ST. PETERSBURG — The Tampa Bay Rays 10-game home stand started off with so much promise.
The Rays (52-72) swept the San Diego Padres and took two of three from the American-League leading Texas Rangers. But now, the league’s top scoring team, the Boston Red Sox, have already taken the first two games in a four-game series from the Rays, including Tuesday’s close 2-1 loss in front go 11,249 at Tropicana Field.
“Tight ballgame and we always talk about tight ballgames and how the separator is probably how you limit your mistakes,” manager Kevin Cash said. “We had a couple of mistakes that cost us.”
Down 2-1 in the eighth inning, the Kevin Kiermaier came to bat with one out and sent a ball to the back of the Rays bullpen. The speedster tried to stretch an easy double to a triple, but Mookie Betts threw out the centerfielder on a one-hop throw.
“Just kind of in shock over there at third base how I got thrown out,” Kiermaier said. “I watched the video after the game, and saw he made an absolutely perfect throw. I always want to put pressure on the defense, and its going to take a perfect throw to throw me out. … I would not change anything. I’d do it again, so I tip my hat to him.”
“No doubt a great play by Betts,” Cash added. “We trust KK on the bases and it’s tough to argue when the guy does so much with his legs for us. In 20/20 hindsight, he stays (at second), but I don’t think there’s too much fault there.”
Betts said he was surprised to throw out Kiermaier.
“Well, yes and no,” Betts said. “Yes, because it was on target, but no, because I didn’t really know I could do that. We were all pretty surprised.”
“He threw a strike from about 250 feet away,” Red Sox manager John Farrell added. “Cut down a potential tying run. Pitching and defense, that was the name of this one tonight.”
The Red Sox (71-54) jumped out to a 2-0 lead in the third when David Ortiz would drive in Andrew Benintendi with an RBI single. Ortiz then scored on a throwing error by Steven Souza, Jr. trying to throw out Ortiz at third off a Mookie Betts single.
“Obviously, in hindsight, I’d rather have not thrown it, or just thrown it to second,” Souza said. “I knew David Ortiz isn’t a very good runner, and I thought I could sneak one in there. It was a bad throw — it wasn’t near the base.”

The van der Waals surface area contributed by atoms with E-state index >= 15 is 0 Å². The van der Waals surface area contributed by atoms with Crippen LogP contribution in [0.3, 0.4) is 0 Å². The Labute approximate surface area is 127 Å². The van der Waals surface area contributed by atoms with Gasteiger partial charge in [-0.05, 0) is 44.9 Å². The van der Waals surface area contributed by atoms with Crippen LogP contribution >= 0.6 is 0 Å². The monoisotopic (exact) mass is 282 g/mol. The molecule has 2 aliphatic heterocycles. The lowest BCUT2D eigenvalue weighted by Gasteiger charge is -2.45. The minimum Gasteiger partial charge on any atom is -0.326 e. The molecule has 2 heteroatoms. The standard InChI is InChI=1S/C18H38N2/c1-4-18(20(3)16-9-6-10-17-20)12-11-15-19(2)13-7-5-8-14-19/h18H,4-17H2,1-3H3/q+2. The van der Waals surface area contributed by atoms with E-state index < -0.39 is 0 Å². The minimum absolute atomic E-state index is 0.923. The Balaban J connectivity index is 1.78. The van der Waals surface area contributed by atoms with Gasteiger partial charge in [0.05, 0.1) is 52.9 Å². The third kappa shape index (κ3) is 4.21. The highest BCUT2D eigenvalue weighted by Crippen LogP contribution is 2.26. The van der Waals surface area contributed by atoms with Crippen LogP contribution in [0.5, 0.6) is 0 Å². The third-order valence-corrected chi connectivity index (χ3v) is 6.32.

Souza would later have a chance at redemption in the ninth. After Logan Morrison was hit by a pitch with two outs, Souza represented the winning run at the plate. But he would fly out to left field to end his night that included three strikeouts, as well.
“They got it in on me,” Souza added. “Just couldn’t come through tonight.”
Starter Clay Buchholz kept the Rays at bay for his 6.1 innings pitched Tuesday evening. He allowed a run on five hits, struck out nine and walked two.
“I’ve faced these guys a lot,” said Buchholz, who improves 6-3 in 12 career starts at Tropicana Field, “I got lucky with a couple of mistakes they fouled off, but to get a ground ball double play (from Tim Beckham in the sixth) when I needed it really helped.”
Kiermaier would account for the Rays lone run thanks to an RBI double in the fifth that would score Corey Dickerson.
Archer takes another loss
Starter Chris Archer was dealt his league-leading 17th loss Tuesday after pitching for just five innings, allowing a run on five hits, striking out six and walking two batters. The Red Sox worked long at bats that ran up Archer’s pitch count (109).
“Looking at the whole scheme of things,” Archer said, “they’re number one in every single category in the major leagues for a reason. But Buchholz has had some success against us, and he looked like he was executing at a very high level as well.”
Beckham leaves game
After hitting into a double play in the sixth, SS Tim Beckham was pulled from the game due to tightness in his hamstring. Beckham, the 2008 No. 1 overall pick, said he was being cautious as to not end up on the DL again.
“I just didn’t want it to get any worse,” he added.
Also, in the fourth, after Beckham singled, he was picked off by Buchholz. The play was initially challenged by the Red Sox and ultimately overturned after a 58-second review.
“That was just a mistake on my part,” Beckham said.
RHP Rick Porcello (17-3, 3.22) vs. RHP Matt Andriese (6-5, 3.66)
LHP Drew Pomeranz (2-2, 2.23) vs. RHP Jake Odorizzi (8-5, 3.63)
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